“Basically, 12:15-ish we start to see a partial eclipse,” she said.

According to GeatAmericanEclipse.com, totality will begin in Texas around 1:27 p.m. on the state’s southern border after moving up through Mexico. This will give folks in Eagle Pass, Del Rio, Uvalde and the surrounding areas the first glimpses.

A few minutes later, the path of totality moves onto the Fredericksburg, Kerrville and San Antonio areas. It’ll then cut a path northeast that will include Austin, Waco and the DFW metroplex before moving out of Texas just before 1:50 p.m. Check here for more specific timing in your area.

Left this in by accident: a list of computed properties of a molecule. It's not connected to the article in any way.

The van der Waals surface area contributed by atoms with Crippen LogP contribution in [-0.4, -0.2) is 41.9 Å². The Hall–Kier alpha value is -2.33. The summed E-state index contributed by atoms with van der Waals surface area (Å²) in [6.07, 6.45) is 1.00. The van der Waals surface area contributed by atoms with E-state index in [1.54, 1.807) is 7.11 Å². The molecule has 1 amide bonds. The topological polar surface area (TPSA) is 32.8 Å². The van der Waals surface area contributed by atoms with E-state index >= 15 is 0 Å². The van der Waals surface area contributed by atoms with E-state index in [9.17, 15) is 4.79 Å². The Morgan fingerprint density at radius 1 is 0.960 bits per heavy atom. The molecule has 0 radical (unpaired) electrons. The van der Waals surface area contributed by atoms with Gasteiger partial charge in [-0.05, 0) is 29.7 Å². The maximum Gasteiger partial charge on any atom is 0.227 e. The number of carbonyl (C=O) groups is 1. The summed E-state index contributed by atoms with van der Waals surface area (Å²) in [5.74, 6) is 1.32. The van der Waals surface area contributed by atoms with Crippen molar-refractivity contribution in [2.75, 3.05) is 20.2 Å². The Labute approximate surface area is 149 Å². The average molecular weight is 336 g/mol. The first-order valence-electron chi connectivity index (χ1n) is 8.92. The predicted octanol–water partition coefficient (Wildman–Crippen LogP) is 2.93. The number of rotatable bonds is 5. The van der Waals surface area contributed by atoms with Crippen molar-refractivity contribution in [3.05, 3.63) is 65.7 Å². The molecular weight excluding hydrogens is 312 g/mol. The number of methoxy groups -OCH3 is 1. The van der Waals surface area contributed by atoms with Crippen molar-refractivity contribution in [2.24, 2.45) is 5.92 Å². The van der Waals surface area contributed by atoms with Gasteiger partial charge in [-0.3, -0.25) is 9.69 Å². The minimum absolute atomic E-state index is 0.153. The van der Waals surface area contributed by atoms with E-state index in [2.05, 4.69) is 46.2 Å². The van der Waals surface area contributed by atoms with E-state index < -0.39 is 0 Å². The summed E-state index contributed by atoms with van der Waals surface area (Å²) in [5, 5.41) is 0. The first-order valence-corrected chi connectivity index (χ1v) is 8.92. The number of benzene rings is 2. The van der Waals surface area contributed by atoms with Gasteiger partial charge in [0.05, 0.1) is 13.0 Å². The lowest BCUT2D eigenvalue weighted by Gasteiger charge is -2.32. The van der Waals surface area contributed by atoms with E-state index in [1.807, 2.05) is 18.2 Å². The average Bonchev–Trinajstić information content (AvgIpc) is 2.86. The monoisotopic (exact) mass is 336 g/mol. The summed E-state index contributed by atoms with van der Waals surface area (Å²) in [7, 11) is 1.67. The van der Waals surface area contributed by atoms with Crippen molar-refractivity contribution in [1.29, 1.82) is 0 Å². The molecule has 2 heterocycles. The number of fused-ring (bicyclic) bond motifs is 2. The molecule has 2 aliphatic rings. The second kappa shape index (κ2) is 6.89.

What’s this whole ‘totality’ thing again?

Basically, it’s what we call the moments of complete darkness during a total solar eclipse, when the moon passes directly in front of the sun.

As NPR science correspondent Nell Greenfieldboyce explains it, "During a total eclipse, the sky darkens suddenly and dramatically. The temperature drops. Stars come out. Beautiful colors appear around the horizon. And the once-familiar sun becomes a black void in the sky surrounded by the glowing corona — that's the ghostly white ring that is the sun's atmosphere."

According to people who’ve witnessed totality before, many have a “deep emotional response” to the awe-inspiring experience.

“Awe” truly is the best way to explain it — “This emotion people feel when they come across something mind-blowing or unexpected,” Sean Goldy recently told KERA.